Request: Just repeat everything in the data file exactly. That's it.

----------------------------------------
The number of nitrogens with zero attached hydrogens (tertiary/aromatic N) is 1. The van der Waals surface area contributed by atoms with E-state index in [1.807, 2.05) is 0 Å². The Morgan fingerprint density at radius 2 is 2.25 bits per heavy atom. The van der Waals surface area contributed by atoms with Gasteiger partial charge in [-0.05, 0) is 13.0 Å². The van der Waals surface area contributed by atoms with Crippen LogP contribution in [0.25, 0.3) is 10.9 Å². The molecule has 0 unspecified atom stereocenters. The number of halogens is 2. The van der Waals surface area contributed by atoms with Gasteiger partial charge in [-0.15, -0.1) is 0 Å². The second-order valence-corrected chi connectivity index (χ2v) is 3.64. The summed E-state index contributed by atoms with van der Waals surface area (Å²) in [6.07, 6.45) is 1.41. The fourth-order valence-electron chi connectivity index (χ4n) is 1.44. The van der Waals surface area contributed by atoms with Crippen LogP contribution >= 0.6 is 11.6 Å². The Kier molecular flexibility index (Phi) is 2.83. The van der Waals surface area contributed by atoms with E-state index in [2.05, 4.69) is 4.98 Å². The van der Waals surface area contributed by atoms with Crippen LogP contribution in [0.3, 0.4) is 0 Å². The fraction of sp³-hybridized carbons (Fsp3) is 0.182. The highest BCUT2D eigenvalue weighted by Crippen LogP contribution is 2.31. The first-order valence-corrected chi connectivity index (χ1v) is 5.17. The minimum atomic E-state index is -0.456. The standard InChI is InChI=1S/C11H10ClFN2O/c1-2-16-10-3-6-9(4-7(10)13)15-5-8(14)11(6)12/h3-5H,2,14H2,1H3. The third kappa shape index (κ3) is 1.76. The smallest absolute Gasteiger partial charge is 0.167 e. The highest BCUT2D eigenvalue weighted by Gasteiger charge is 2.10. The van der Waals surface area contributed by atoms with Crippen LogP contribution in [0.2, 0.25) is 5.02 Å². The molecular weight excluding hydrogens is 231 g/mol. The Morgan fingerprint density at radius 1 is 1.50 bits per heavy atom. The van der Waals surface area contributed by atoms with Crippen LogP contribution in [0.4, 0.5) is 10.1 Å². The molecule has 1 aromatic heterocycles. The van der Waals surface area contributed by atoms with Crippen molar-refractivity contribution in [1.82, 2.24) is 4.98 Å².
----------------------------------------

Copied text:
The number of nitrogens with zero attached hydrogens (tertiary/aromatic N) is 1. The van der Waals surface area contributed by atoms with E-state index in [1.807, 2.05) is 0 Å². The Morgan fingerprint density at radius 2 is 2.25 bits per heavy atom. The van der Waals surface area contributed by atoms with Gasteiger partial charge in [-0.05, 0) is 13.0 Å². The van der Waals surface area contributed by atoms with Crippen LogP contribution in [0.25, 0.3) is 10.9 Å². The molecule has 0 unspecified atom stereocenters. The number of halogens is 2. The van der Waals surface area contributed by atoms with Gasteiger partial charge in [-0.15, -0.1) is 0 Å². The second-order valence-corrected chi connectivity index (χ2v) is 3.64. The summed E-state index contributed by atoms with van der Waals surface area (Å²) in [6.07, 6.45) is 1.41. The fourth-order valence-electron chi connectivity index (χ4n) is 1.44. The van der Waals surface area contributed by atoms with Crippen LogP contribution >= 0.6 is 11.6 Å². The Kier molecular flexibility index (Phi) is 2.83. The van der Waals surface area contributed by atoms with E-state index in [2.05, 4.69) is 4.98 Å². The van der Waals surface area contributed by atoms with Crippen LogP contribution in [0.3, 0.4) is 0 Å². The fraction of sp³-hybridized carbons (Fsp3) is 0.182. The highest BCUT2D eigenvalue weighted by Crippen LogP contribution is 2.31. The first-order valence-corrected chi connectivity index (χ1v) is 5.17. The minimum atomic E-state index is -0.456. The standard InChI is InChI=1S/C11H10ClFN2O/c1-2-16-10-3-6-9(4-7(10)13)15-5-8(14)11(6)12/h3-5H,2,14H2,1H3. The third kappa shape index (κ3) is 1.76. The smallest absolute Gasteiger partial charge is 0.167 e. The highest BCUT2D eigenvalue weighted by Gasteiger charge is 2.10. The van der Waals surface area contributed by atoms with Crippen LogP contribution in [0.2, 0.25) is 5.02 Å². The molecular weight excluding hydrogens is 231 g/mol. The Morgan fingerprint density at radius 1 is 1.50 bits per heavy atom. The van der Waals surface area contributed by atoms with Crippen LogP contribution in [0.4, 0.5) is 10.1 Å². The molecule has 1 aromatic heterocycles. The van der Waals surface area contributed by atoms with Crippen molar-refractivity contribution in [1.82, 2.24) is 4.98 Å².